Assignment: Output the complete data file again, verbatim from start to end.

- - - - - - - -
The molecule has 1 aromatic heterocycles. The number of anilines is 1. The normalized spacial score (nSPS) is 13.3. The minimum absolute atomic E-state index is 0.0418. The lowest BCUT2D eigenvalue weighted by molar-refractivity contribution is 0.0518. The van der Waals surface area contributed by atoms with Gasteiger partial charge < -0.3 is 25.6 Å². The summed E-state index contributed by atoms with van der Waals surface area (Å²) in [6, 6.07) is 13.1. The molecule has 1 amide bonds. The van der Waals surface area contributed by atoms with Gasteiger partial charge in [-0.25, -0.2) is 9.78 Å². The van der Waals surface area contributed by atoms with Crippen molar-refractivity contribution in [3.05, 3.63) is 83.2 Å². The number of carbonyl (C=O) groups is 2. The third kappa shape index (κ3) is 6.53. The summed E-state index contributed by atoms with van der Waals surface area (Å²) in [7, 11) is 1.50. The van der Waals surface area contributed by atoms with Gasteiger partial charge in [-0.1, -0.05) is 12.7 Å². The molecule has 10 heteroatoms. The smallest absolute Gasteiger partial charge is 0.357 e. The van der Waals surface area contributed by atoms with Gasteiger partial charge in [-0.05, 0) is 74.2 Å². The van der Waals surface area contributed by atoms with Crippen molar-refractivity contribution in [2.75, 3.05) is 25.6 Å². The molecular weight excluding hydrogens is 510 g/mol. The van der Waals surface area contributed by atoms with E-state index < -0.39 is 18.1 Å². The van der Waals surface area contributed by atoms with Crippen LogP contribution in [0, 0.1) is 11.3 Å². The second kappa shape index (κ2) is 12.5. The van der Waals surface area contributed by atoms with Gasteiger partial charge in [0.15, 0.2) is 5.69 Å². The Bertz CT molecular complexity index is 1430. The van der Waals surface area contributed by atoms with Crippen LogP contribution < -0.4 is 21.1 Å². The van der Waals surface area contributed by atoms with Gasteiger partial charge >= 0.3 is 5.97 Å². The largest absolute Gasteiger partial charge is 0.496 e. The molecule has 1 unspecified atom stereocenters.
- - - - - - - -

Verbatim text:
The molecule has 1 aromatic heterocycles. The number of anilines is 1. The normalized spacial score (nSPS) is 13.3. The minimum absolute atomic E-state index is 0.0418. The lowest BCUT2D eigenvalue weighted by molar-refractivity contribution is 0.0518. The van der Waals surface area contributed by atoms with Gasteiger partial charge < -0.3 is 25.6 Å². The summed E-state index contributed by atoms with van der Waals surface area (Å²) in [6, 6.07) is 13.1. The molecule has 1 amide bonds. The van der Waals surface area contributed by atoms with Gasteiger partial charge in [-0.25, -0.2) is 9.78 Å². The van der Waals surface area contributed by atoms with Crippen molar-refractivity contribution in [3.05, 3.63) is 83.2 Å². The number of carbonyl (C=O) groups is 2. The third kappa shape index (κ3) is 6.53. The summed E-state index contributed by atoms with van der Waals surface area (Å²) in [7, 11) is 1.50. The van der Waals surface area contributed by atoms with Gasteiger partial charge in [-0.1, -0.05) is 12.7 Å². The molecule has 10 heteroatoms. The smallest absolute Gasteiger partial charge is 0.357 e. The van der Waals surface area contributed by atoms with Gasteiger partial charge in [-0.05, 0) is 74.2 Å². The van der Waals surface area contributed by atoms with Crippen molar-refractivity contribution in [2.75, 3.05) is 25.6 Å². The molecular weight excluding hydrogens is 510 g/mol. The van der Waals surface area contributed by atoms with E-state index < -0.39 is 18.1 Å². The van der Waals surface area contributed by atoms with Crippen LogP contribution in [0, 0.1) is 11.3 Å². The second kappa shape index (κ2) is 12.5. The van der Waals surface area contributed by atoms with Gasteiger partial charge in [0.15, 0.2) is 5.69 Å². The Bertz CT molecular complexity index is 1430. The van der Waals surface area contributed by atoms with Crippen LogP contribution < -0.4 is 21.1 Å². The van der Waals surface area contributed by atoms with Gasteiger partial charge >= 0.3 is 5.97 Å². The largest absolute Gasteiger partial charge is 0.496 e. The molecule has 1 unspecified atom stereocenters.